Agra ka Petha - Gastro Obscura


Agra ka Petha

The city of the Taj Mahal hosts another wonder: Crystallized pumpkin candy.

In Agra, the North Indian city that was once the capital of the mighty Mughal Empire, there are two kinds of jewels. First, there are the semi-precious stones that adorn the Taj Mahal: jade, onyx, and lapis lazuli forming the petals of glowing inlaid flowers climbing up the snow-white monument’s marble surface. Then, there’s an edible treasure: The luminous, translucent jewels of Agra ka petha, glowing green, saffron, and white from behind candy-counter glass.

Made of a candied local gourd, petha is said to have been invented by the ever-creative chefs of the Mughal royal court. Today, it’s the signature sweet of North India’s signature tourist town, but it’s also seen its fair share of controversy, as local producers and the government face off over pollution standards. 

Petha is made from the ash gourd (also known as the white pumpkin), a crop with pale-green skin and white, heavily-seeded, savory flesh. Candy makers cut the gourd into bite-size chunks and then cure it in a solution of lime (not the citrus; this is white calcium hydroxide) for a few hours. After draining the gourd pieces from the lime solution, they boil them until tender, finally soaking them in a flavored syrup. The resulting candy has a chewy, crystallized texture with an almost wet, sticky inside and a sugar-crisp exterior. Agra’s sweet makers have been known to get creative with the flavoring, and candy counters in the city are rainbows of brightly-dyed petha flavored with everything from paan to rose.

Agra was the seat of the mighty Mughal Empire under Shah Jahan, the king who commissioned the Taj Mahal in 1631 in honor of his wife Mumtaz, who died while bearing the couple’s 14th child. Shah Jahan’s culinary tastes were legendarily sophisticated, and his royal chefs are attributed with creating some of North India’s richest dishes and most inventive sweets, including Agra ka petha. As the story goes, Shah Jahan ordered his chefs to create a treat that would be as pure as the Taj itself, and petha was the result.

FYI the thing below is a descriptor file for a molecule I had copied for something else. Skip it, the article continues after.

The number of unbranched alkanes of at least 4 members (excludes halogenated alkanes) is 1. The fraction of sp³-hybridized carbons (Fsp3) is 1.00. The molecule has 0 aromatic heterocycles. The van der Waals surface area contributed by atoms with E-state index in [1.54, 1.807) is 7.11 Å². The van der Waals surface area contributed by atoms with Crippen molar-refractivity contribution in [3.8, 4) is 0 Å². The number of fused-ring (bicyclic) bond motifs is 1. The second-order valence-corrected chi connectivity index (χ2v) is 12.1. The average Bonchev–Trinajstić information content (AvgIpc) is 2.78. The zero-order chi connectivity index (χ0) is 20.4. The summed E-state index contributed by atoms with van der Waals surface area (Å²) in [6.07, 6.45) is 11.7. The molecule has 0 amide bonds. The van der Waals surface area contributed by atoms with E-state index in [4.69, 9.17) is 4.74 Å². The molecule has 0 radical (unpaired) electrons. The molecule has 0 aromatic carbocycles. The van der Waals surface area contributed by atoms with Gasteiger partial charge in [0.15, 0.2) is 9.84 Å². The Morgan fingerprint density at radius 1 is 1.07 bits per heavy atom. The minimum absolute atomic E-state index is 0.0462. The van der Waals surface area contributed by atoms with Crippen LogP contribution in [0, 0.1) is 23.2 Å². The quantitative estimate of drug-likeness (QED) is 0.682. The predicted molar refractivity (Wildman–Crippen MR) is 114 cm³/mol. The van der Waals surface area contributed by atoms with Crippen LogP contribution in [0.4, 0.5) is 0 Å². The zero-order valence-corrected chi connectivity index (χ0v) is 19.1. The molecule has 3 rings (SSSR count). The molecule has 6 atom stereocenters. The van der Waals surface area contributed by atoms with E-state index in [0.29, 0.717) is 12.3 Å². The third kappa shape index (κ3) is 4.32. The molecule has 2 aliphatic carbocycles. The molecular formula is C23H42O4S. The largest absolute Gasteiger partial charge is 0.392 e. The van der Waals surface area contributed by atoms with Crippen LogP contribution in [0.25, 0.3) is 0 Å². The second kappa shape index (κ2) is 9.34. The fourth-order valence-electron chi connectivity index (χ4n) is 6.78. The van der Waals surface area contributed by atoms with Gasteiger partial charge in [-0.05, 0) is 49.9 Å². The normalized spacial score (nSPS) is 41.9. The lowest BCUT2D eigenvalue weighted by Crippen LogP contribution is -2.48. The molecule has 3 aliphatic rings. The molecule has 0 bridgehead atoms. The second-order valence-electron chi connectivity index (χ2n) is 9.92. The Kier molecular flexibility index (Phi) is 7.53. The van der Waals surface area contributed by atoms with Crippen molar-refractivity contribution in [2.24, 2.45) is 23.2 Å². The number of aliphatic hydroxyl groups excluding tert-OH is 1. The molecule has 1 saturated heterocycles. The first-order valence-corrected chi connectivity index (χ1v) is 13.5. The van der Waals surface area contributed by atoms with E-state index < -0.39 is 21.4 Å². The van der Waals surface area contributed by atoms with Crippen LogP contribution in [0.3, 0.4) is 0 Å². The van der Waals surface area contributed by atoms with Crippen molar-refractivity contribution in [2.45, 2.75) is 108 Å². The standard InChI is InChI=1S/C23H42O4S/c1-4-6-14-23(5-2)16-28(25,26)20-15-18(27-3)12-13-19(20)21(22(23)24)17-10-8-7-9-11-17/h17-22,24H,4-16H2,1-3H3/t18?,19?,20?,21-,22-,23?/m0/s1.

Today, the battle of the pethas is ongoing in Agra, where countless small manufacturers turn out versions of the sweet to feed the flow of tourists that come every year to see the Taj. The city’s signature candy became a source of controversy in 2014, when the government declared an 80-kilometer (50-mile) radius around the Taj Mahal the “Taj Trapezium Zone,” and banned the use of coal-powered manufacturing. The law was meant to protect the white marble of the Taj, which easily becomes grimy from air pollution, but local petha manufacturers, may of whom use coal to boil their sugar syrup, protested that the law hurt their businesses. “Petha is being made in the same old style since decades,” one small-scale petha manufacturer told the Times of India. “This shows that the Taj is not turning black because of us. Still, it is only the poor who are being targeted.” The conflict is ongoing, with petha manufacturers abandoning the Noori Darwaza locality that was their traditional home.

Regardless of the controversy, visitors to Agra can continue to find the treat overflowing in glowing rows in the sweetshops on the busy tourist drag leading up to the Taj’s entrance. Feel free to indulge, but know that petha is not a sweet for the faint of heart. So sugary two bites can make your teeth hurt, Agra ka petha may be made by humble local producers, but it’s a sweet fit for a queen.

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Written By
Reina Gattuso Reina Gattuso